The recent deaths of 75 Nicaraguan children in a fiery helicopter crash have become the focal point of an increasingly bitter Sandinista campaign against the United States and its support for counterrevolutionary guerrillas.
The official rage reflects growing frustration in the revolutionary leadership at repeated and increasingly large attacks near the border with Honduras. Well-connected diplomats here say it also illustrates how U.S. hostility strengthens hard-line factions in the Sandinista government, fostering more radical policies in a leadership leaning toward Marxism but whose political system is still being defined 3 1/2 years after its victory.
The denunciations of Washington often link President Reagan personally with the children's deaths. One Christmas-season commentary on the official Sandino Radio compared President Reagan to King Herod, who in the Bible ordered babies murdered in an attempt to eliminate a threat to his power from the newborn Christ child.
No evidence has surfaced that the Dec. 9 crash was the result of counterrevolutionary gunfire. The Soviet-built helicopter was transporting 88 women and children from border villages that the Sandinista government said had to be evacuated because of frequent guerrilla attacks. The Defense Ministry did announce that a rescue helicopter later came under machine-gun fire as it approached the burning wreckage.
Armed with these indications, the Sandinista leadership has rejected speculation here that the downed helicopter was simply overloaded. Instead, it is characterizing the crash as an example of what the United States and exile forces on the border are doing to the Nicaraguan people. The first announcement came from Culture Minister Ernesto Cardenal, who interrupted a speech inaugurating a Latin American art exhibit the night of the crash to give the news and declare:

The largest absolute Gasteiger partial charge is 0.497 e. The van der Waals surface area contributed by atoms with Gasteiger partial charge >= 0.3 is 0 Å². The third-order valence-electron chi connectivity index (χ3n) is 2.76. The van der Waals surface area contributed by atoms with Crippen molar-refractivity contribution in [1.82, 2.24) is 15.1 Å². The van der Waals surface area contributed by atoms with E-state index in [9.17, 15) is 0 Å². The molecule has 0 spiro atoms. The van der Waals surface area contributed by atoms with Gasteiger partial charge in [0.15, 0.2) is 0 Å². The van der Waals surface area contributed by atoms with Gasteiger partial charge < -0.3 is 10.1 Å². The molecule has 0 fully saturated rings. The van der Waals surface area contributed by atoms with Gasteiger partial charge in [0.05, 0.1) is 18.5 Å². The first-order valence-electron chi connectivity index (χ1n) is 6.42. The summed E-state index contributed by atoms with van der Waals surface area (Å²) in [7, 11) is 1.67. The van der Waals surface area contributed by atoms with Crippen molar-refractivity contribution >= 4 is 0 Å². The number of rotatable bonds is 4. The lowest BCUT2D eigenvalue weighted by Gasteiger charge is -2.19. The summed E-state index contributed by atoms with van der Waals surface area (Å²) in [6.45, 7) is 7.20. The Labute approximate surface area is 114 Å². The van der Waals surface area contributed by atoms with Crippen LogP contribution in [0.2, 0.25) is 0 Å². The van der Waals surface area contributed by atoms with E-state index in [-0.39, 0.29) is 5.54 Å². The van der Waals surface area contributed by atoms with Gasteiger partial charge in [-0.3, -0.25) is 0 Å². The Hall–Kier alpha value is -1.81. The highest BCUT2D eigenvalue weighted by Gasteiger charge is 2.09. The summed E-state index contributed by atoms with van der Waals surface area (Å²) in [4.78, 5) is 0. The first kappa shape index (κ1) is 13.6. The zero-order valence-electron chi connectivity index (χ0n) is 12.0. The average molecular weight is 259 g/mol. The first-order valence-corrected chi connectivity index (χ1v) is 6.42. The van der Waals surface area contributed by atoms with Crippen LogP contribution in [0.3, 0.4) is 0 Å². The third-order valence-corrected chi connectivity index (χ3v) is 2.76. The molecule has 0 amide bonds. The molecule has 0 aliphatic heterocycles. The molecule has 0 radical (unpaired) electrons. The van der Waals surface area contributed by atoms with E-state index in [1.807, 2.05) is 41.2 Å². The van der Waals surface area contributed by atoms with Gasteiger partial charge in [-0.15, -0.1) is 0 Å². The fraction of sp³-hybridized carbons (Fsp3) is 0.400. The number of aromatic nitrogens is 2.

"This is the result of President Reagan's trip to Central America."
The Defense Ministry followed the next day with a straightforward communique describing the deaths. Twenty-four hours later, however, Nicaraguan radios were linked to a national network that broadcast expressions of sorrow and denunciations of Reagan and U.S. policies throughout the day.
Defense Ministry Humberto Ortega told a rally that evening that the 75 children "have given their young lives because of the criminal situation resulting from the unjust war that Yankee imperialism is waging against our young revolution. We could say that the martyred children . . . are victims of the Yankee-Somocista reactionary attack on our revolutionary working people."